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The Merchants Exchange Coffee House of New Orleans in the 1840s was a far cry from today’s Starbucks. The mixed-use space included a 125-foot-long bar, always had 12 bartenders working and served a unique drink that would birth cocktail culture both in the city and worldwide.
“When you talk about coffeehouses, it can mean a lot of different things,” said Matt Ray, experience team leader for NOLA’s new Sazerac House.
Opened last fall by the Sazerac Company, the museum is an homage to the drink and its origins. It’s just one of several attractions in the city dedicated to the spirited side of things, demonstrating that cocktail culture extends far beyond the glass.
Here are a few options in The Big Easy for clients who love a good quaff.
Broussard’s Restaurant & CourtyardBroussard’s, which is celebrating its centennial this year, offers drag brunches with performances by the Southern Barbitchuates throughout the year, especially during events such as Pride and Southern Decadence. There are two showtimes with a preset menu, specialty cocktails and champagne specials.
Cycling ToursIt’s not illegal to drink alcohol while cycling in New Orleans (though it is illegal to ride while intoxicated), and there are several bike tour companies that include drink holders on their handlebars. Free Wheelin’ Bike Tours, for one, offers a Beyond Bourbon excursion that includes cruising through neighborhoods outside the French Quarter and a stop for libations. Flambeaux Tours offers night rides on lighted bicycles with stops at French Quarter and Marigny establishments.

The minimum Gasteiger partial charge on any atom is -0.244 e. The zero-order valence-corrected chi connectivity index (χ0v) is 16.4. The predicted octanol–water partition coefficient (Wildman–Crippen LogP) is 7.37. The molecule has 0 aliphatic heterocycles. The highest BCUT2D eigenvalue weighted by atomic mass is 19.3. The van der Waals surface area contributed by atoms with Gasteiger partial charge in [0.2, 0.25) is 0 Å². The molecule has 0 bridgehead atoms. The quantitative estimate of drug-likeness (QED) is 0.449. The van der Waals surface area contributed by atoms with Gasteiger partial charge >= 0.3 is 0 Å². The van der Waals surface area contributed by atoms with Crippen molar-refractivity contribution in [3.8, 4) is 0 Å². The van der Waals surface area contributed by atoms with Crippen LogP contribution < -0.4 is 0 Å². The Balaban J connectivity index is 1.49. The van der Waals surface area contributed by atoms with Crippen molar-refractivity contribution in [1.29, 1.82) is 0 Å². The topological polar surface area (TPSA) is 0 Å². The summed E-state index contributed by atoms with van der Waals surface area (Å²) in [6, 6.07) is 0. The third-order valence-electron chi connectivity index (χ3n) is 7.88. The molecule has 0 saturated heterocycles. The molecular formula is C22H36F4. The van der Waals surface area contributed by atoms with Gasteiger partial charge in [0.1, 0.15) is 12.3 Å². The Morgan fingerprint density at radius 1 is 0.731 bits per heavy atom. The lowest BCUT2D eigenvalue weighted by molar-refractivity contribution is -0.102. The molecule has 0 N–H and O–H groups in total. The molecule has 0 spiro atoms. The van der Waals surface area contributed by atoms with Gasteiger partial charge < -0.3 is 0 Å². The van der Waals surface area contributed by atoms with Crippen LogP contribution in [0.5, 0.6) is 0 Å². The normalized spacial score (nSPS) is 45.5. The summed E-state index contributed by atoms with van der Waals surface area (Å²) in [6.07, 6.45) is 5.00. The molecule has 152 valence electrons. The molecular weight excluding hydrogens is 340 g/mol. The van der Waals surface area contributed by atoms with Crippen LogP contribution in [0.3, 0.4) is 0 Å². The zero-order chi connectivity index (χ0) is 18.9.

Gray Line New OrleansTo learn more about the city’s native cocktails, Gray Line New Orleans hosts daily walking tours of the French Quarter at 3 and 4 p.m., visiting mixologists who discuss cocktails and offer drinks to participants. The operator rotates the businesses it visits, so clients have a unique experience each time. Gray Line can also tailor a group tour to specific sites.
Revel Cafe & BarRenowned mixologist Chris McMillian serves up cocktail classes at his Revel Cafe & Bar. Sessions run about 90 minutes and include drink basics, ingredients and cocktail history. Participants will enjoy wine and snacks during class, as well as master three classic drink forms: the sling, the sour and the cocktail.
Sazerac HouseThe Sazerac cocktail — which typically features absinthe, sugar, bitters and rye whiskey or cognac — was conceived by NOLA pharmacist Antoine Peychaud, who created the medicinal bitters in 1836. He added them to Sazerac de Forge & Fils cognac from France and sold the libation. Bartenders later added absinthe.
“It’s like an Old-Fashioned cocktail with a dash of absinthe,” said Ray of Sazerac House.
When the French wine industry took a hit in 1870, rye whiskey was substituted for cognac, and when absinthe was outlawed, Herbsaint was introduced. Today, the official cocktail of New Orleans consists of whiskey, Peychaud bitters, Herbsaint, sugar and lemon.
Visitors to Sazerac House will learn the drink’s history, plus other New Orleans indigenous cocktails, and they’ll be entertained by video bartenders serving drinks, films narrated by native actress Patricia Clarkson and peeks inside the distillery. All tour-goers receive a small sip of the cocktail, but for an additional fee, groups can access private rooms resembling bistros and bars and enjoy a full-size drink. Special programming occurs regularly, and group tours may be arranged through Jen Merryman, the museum’s events manger.